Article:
Atypical Odontalgia: Causes, Treatment, How Long Does It Last, Why is it Named “Atypical” Odontalgia?

What is Atypical Odontalgia?

Atypical odontalgia is characterized by chronic pain in the tooth or tooth socket, after extraction, without any identifiable cause on clinical or radiological examination.

Why is it Named “Atypical” Odontalgia?

It is known as “atypical. because there is a different type of pain when compared with a typical toothache where the pain comes and goes. A normal toothache gets aggravated with exposure to hot or cold food or drinks. Also chewing and biting bring in pain on the affected tooth in a typical toothache.

In atypical odontalgia, the pain is a constant throbbing or aching type. The toothache in atypical odontalgia is persistent and unremitting and is not affected by exposure to cold or hot food and drinks like a typical toothache. The intensity of pain in atypical odontalgia can be mild to very severe.

The pain in atypical odontalgia remains even after performing the treatment procedure, such as filling, root canal or even extraction, which frustrates the patient and as well as the dentist.

What Causes Atypical Odontalgia?

The cause of atypical odontalgia is not known, but it is often associated with a history of a dental procedure, such as root canal or tooth extraction.

Some clinicians refer to it as idiopathic. Other factors which can lead to atypical odontalgia are:

Hereditary. Genetic predisposition.

Age. Atypical odontalgia is see more in middle-aged than older age group.

Sex. Atypical odontalgia is found more commonly in women than men.

Other Conditions. Depression and anxiety are also found associated with atypical odontalgia.

The persisting pain of atypical odontalgia can be due to the molecular and biochemical changes in the pain signals processed by the brain.

What is the Treatment of Atypical Odontalgia?

Though not seen occurring in many, still atypical odontalgia is not a rare problem. A proper diagnosis and appropriate treatment can be done by a dentist with advanced training and familiarity with Atypical Odontalgia. A specialist in oral medicine or oro-facial pain can be the best person to go for the treatment of Atypical Odontalgia.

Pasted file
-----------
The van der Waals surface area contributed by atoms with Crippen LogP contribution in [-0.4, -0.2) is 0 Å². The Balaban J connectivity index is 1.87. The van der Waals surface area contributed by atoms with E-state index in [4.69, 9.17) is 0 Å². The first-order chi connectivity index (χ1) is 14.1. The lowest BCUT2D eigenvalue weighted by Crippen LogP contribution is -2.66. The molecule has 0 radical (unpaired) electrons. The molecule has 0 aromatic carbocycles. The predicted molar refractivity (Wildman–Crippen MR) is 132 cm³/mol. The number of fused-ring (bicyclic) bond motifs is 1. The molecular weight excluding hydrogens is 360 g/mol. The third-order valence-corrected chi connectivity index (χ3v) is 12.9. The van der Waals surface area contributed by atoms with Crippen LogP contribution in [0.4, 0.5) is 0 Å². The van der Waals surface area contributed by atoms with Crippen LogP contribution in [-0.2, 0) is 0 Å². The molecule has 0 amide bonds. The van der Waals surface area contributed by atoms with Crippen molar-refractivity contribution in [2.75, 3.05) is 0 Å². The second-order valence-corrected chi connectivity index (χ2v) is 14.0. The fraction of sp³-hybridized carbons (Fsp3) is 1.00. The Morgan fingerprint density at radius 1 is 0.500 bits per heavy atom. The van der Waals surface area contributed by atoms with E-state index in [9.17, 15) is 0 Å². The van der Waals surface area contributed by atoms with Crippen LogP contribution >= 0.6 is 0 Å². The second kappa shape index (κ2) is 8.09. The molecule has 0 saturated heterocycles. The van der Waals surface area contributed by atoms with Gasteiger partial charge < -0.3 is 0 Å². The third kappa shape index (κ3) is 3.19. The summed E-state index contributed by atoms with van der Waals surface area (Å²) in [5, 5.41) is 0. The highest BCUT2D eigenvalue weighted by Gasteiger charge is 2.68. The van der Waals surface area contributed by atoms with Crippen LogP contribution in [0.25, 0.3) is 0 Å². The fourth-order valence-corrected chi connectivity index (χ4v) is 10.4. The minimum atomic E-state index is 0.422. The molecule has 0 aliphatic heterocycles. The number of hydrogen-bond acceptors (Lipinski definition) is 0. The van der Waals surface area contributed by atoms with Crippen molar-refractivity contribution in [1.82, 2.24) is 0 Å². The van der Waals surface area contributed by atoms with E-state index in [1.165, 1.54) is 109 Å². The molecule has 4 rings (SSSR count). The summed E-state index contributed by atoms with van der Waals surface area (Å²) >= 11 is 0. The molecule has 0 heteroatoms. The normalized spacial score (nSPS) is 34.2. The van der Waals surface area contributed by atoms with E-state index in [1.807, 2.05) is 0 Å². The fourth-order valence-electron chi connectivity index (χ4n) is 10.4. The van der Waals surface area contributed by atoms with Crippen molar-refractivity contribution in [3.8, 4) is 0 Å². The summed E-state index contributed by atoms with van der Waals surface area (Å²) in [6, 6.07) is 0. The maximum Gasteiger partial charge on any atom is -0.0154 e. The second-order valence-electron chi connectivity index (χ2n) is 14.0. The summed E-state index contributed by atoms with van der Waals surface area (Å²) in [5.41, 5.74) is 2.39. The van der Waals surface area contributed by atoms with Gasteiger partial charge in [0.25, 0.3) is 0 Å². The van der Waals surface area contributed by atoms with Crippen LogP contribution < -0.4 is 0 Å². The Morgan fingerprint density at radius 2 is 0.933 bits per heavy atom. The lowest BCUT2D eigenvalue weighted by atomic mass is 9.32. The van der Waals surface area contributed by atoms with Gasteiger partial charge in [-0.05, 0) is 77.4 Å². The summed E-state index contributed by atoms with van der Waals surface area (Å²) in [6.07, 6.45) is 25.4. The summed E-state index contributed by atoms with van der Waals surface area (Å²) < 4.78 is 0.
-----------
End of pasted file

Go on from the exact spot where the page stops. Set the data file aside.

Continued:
Most of the dental treatments prove ineffective in curing the pain in Atypical Odontalgia, but can temporarily lessen the severity of the pain. The pain tends to recur, as the occurrence doesn’t have any pathological cause. This makes it important to recognize Atypical Odontalgia before going ahead with any treatment.

Atypical odontalgia is a chronic pain and is treated by using different medications including. tricyclic antidepressants being used most frequently for treating Atypical Odontalgia. Other medications include chronic pain medicines, such as gabapentin, baclofen, and duloxetine to treat Atypical Odontalgia. The treatment is successful in reducing the pain, but is unable to cure Atypical Odontalgia completely.

How Long Does Atypical Odontalgia Last?

As the exact cause of atypical odontalgia is not known, it is difficult to predict for how long the condition stays. In some individual the pain of Atypical Odontalgia goes away spontaneously; whereas, in some it disappears after prolonged treatment. While in few, Atypical Odontalgia requires continuous medications to subside the pain.

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